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Religion Today Summaries - July 20, 2009

Compiled & Edited by Crosswalk Editorial Staff

Religion Today Summaries - July 20, 2009

Daily briefs of the top news stories impacting Christians around the world.
In today's edition:

  • Christian Groups Eye Hate Crimes Bill
  • Megachurch Leaders See Themselves as Teacher, Not Pastor
  • Internet Ministry Sees 1Million Decisions for Jesus in June
  • Episcopals’ First Openly Gay Bishop Speaks

Christian Groups Eye Hate Crimes Bill

Christianity Today reports that conservative Christian groups are worried that a federal hate crimes bill may restrict what pastors can say from the pulpit. The bill -- now attached as an amendment to a defense spending bill -- could incriminate pastors who condemn homosexuality biblically with "evidence of motivation," said Ashley Horne, a federal policy analyst for Focus on the Family. Richard Land, president of the Southern Baptist Ethics and Religious Liberty Commission, said, "I think what's going to scare the liver out of the insurance companies is people will go into civil court and claim damages based on speech from the pulpit."

Megachurch Leaders See Themselves as Teacher, Not Pastor

The Christian Post reports that 81 percent of megachurch pastors are more likely to think of themselves as "preacher/teacher" than "pastor, shepherd or spiritual guide." The Leadership Network's Large-Church Senior Pastor Survey found that such leaders see themselves as directing the church's vision and direction, primarily through their preaching abilities. Only 10 percent say they are strongest in pastoral counseling and spiritual direction. The survey found that 51 percent of megachurch leaders believe they further their "continuing education" via conferences. Pastors contacted for the survey conduct an average of three services each weekend with about 2,000 attendees total.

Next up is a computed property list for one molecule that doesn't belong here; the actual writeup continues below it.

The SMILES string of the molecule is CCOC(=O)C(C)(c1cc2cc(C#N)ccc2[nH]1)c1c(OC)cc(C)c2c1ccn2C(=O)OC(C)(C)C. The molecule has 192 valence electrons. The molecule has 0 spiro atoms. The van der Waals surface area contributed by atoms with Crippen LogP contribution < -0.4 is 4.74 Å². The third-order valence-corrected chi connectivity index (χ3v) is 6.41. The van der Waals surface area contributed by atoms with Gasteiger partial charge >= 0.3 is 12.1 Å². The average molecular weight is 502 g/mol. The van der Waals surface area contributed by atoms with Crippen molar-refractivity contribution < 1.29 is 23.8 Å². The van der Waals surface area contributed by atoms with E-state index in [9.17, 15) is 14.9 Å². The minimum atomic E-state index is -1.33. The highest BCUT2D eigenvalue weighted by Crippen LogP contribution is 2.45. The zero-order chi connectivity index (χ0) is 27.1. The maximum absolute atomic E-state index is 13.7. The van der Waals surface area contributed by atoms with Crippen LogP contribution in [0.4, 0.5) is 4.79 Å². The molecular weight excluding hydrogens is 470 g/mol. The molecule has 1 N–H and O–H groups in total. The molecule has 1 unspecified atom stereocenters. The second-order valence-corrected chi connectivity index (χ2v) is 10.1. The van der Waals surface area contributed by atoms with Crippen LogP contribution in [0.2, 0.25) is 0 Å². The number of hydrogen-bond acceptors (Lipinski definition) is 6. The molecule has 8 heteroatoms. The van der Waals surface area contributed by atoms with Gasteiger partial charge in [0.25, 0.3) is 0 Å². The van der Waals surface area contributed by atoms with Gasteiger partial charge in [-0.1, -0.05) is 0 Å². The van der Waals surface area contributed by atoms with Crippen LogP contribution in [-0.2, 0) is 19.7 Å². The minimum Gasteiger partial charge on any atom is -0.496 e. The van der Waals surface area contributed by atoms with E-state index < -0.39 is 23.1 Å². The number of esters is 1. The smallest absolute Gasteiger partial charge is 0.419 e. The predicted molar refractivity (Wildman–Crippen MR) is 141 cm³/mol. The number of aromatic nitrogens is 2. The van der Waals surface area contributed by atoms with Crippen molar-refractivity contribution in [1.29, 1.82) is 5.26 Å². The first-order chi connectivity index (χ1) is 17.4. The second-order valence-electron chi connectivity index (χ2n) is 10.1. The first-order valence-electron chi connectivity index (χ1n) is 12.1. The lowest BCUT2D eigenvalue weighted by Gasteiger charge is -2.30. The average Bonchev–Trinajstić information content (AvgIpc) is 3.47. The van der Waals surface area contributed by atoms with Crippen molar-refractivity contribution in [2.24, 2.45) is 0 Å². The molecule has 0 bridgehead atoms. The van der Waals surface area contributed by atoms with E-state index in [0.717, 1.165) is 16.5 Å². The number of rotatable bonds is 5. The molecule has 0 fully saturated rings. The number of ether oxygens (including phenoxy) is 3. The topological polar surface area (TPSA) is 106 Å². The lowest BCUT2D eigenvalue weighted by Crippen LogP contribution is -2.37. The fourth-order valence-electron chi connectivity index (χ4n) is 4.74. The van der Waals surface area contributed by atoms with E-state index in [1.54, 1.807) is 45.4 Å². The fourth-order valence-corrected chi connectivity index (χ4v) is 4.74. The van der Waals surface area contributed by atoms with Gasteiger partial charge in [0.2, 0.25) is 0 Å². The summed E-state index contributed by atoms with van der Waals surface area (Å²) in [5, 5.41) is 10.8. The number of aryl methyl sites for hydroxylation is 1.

Internet Ministry Sees 1 Million Decisions for Jesus in June

For the first time, Global Media Outreach (GMO) saw over 1 million people indicate decisions for Jesus Christ in one month. In June, 1,030,581 people indicated either a first-time decision to follow Jesus or a decision to recommit their life to Christ through one of more than 90 GMO Gospel Web sites. The five-year-old media arm of Campus Crusade for Christ also received and responded to more than 180,000 people who e-mailed the ministry asking for discipleship. “This is an historic event only possible by God’s power,” said Walt Wilson, GMO founder and chair. “Over the past few months, we have seen an increasing number of people come to our evangelistic web and mobile sites.”

Episcopals’ First Openly Gay Bishop Speaks

In a New York Times interview, the Episcopal Church's only openly gay bishop gave his reaction to the General Convention's recent decisions on homosexuality. Bishop Gene Robinson said the feeling conservatives now have as the "minority" is a "valuable... experience." He also called the church's decision to end the moratorium on gay bishops and to bless same-sex marriage as a "new and significant thing. It felt much more theological and philosophical than being about an individual" who is already known to the church. Robinson said he doesn't expect dioceses to immediately elect bishops simply because they are gay, but said that "there’s no question it will happen, because there are just great people out there [who are gay and] who would make great bishops."